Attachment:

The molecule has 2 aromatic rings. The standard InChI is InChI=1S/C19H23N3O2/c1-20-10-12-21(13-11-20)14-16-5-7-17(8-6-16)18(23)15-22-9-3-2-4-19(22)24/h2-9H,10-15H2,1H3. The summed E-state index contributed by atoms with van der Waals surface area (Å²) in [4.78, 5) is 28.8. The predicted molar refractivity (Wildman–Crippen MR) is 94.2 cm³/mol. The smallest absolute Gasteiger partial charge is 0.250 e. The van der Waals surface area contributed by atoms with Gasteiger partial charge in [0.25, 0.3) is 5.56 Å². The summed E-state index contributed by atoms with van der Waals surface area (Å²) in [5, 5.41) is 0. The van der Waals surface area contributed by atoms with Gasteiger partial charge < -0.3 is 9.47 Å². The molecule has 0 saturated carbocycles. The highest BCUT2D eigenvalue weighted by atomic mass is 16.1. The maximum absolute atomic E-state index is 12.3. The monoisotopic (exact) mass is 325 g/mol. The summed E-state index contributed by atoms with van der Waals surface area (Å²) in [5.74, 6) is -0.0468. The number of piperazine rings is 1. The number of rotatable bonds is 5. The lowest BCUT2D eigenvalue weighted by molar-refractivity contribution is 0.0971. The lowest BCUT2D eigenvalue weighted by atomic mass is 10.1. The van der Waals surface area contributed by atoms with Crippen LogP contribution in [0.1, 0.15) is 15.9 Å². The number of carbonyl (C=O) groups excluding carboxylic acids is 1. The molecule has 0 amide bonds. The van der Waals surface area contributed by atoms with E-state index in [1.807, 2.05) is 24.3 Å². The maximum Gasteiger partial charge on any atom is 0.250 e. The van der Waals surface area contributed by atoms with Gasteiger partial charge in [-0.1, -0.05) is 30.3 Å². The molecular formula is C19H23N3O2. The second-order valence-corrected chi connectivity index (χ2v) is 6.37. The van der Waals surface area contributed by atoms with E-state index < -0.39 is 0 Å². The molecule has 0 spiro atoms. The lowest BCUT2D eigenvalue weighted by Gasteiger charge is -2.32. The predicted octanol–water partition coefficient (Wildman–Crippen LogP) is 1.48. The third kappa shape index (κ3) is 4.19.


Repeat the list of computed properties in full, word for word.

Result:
The molecule has 2 aromatic rings. The standard InChI is InChI=1S/C19H23N3O2/c1-20-10-12-21(13-11-20)14-16-5-7-17(8-6-16)18(23)15-22-9-3-2-4-19(22)24/h2-9H,10-15H2,1H3. The summed E-state index contributed by atoms with van der Waals surface area (Å²) in [4.78, 5) is 28.8. The predicted molar refractivity (Wildman–Crippen MR) is 94.2 cm³/mol. The smallest absolute Gasteiger partial charge is 0.250 e. The van der Waals surface area contributed by atoms with Gasteiger partial charge in [0.25, 0.3) is 5.56 Å². The summed E-state index contributed by atoms with van der Waals surface area (Å²) in [5, 5.41) is 0. The van der Waals surface area contributed by atoms with Gasteiger partial charge < -0.3 is 9.47 Å². The molecule has 0 saturated carbocycles. The highest BCUT2D eigenvalue weighted by atomic mass is 16.1. The maximum absolute atomic E-state index is 12.3. The monoisotopic (exact) mass is 325 g/mol. The summed E-state index contributed by atoms with van der Waals surface area (Å²) in [5.74, 6) is -0.0468. The number of piperazine rings is 1. The number of rotatable bonds is 5. The lowest BCUT2D eigenvalue weighted by molar-refractivity contribution is 0.0971. The lowest BCUT2D eigenvalue weighted by atomic mass is 10.1. The van der Waals surface area contributed by atoms with Crippen LogP contribution in [0.1, 0.15) is 15.9 Å². The number of carbonyl (C=O) groups excluding carboxylic acids is 1. The molecule has 0 amide bonds. The van der Waals surface area contributed by atoms with E-state index in [1.807, 2.05) is 24.3 Å². The maximum Gasteiger partial charge on any atom is 0.250 e. The van der Waals surface area contributed by atoms with Gasteiger partial charge in [-0.1, -0.05) is 30.3 Å². The molecular formula is C19H23N3O2. The second-order valence-corrected chi connectivity index (χ2v) is 6.37. The van der Waals surface area contributed by atoms with E-state index < -0.39 is 0 Å². The molecule has 0 spiro atoms. The lowest BCUT2D eigenvalue weighted by Gasteiger charge is -2.32. The predicted octanol–water partition coefficient (Wildman–Crippen LogP) is 1.48. The third kappa shape index (κ3) is 4.19.